IL-4 Signaling, Gene Transcription Regulation, and the Control of Effector T Cells

Department of Pathology, Microbiology and Immunology, Vanderbilt University, Нашвилл, Michigan, United States
Immunologic Research (Impact Factor: 3.1). 02/2001; 23(2-3):179-91. DOI: 10.1385/IR:23:2-3:179
Source: PubMed


The central goal of our laboratory is to understand the regulation of lymphoid cells through molecular mechanisms of signal transduction and transcriptional control. A long-standing focus has been on changes that influence the effector function of mature lymphocytes. Work in the laboratory is oriented toward the identification of new regulatory mechanisms using cell lines and primary cells, and the validation of these in vitro findings in mouse models of immune responses and diseases. In this review, we summarize key insights into the regulation of T helper cell function during the phase of immunity where effector responses arise de novo. Particular interest has been centered on cytokine gene regulation as part of T cell differentiation into the Th1 and Th2 subsets. Information on IL-4 receptor signaling and the role of NF-kappaB transcription factors is reviewed. Our more recent work is designed to understand how regulation at the Th1/2 effector stages is related to the control of memory T cell survival, immune recall responses, and the role of these responses in immune-mediated disease.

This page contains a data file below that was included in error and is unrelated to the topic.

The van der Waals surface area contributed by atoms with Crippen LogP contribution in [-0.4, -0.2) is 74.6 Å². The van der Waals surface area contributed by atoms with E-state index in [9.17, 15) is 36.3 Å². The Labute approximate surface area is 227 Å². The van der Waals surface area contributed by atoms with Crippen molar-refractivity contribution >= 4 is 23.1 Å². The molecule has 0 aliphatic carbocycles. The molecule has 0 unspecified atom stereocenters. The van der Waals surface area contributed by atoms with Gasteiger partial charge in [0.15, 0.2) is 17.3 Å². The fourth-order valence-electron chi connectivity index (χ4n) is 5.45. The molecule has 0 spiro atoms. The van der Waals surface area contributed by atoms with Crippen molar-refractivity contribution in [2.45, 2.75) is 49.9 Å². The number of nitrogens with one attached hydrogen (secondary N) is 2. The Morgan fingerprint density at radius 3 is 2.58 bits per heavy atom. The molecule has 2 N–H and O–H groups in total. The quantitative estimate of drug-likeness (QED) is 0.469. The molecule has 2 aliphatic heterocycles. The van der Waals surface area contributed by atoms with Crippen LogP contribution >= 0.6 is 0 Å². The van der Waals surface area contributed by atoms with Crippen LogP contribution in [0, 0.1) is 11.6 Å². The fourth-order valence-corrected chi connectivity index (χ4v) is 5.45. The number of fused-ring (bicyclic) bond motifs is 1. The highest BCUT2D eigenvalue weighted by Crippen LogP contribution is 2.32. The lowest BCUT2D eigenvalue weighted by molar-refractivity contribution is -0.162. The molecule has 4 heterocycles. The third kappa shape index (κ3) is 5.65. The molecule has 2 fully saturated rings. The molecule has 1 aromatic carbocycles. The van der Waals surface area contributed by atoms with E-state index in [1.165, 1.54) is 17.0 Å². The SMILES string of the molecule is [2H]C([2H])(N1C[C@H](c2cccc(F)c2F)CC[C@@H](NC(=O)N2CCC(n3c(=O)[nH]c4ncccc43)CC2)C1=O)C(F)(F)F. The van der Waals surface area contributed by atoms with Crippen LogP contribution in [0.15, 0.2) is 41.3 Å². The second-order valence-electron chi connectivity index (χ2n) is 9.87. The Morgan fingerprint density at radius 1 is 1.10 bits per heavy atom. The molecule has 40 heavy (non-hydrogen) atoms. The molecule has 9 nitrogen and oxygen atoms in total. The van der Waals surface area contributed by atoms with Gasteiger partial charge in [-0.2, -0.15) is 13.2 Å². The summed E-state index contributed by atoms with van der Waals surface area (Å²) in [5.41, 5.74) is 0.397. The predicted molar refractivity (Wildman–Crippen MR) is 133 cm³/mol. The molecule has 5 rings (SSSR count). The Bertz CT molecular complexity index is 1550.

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    • "The homozygous genotype IL-1RN*2/2 of the IL-RN gene was strongly associated with early-stage gastric cancer [28]. IL-4R develop allergic reactions, modulate the function of monocytes and macrophages and has been shown over-expressed in a variety of human cancer cells in vitro and in vivo like melanoma, breast, ovarian, renal, and head and neck [29]. NMI interacts with the oncogenes C-myc and N-myc and other transcription factors containing a ZIP, HLH, or HLH-Zip motif first isolated and characterized by Bao and Zervos [30]. "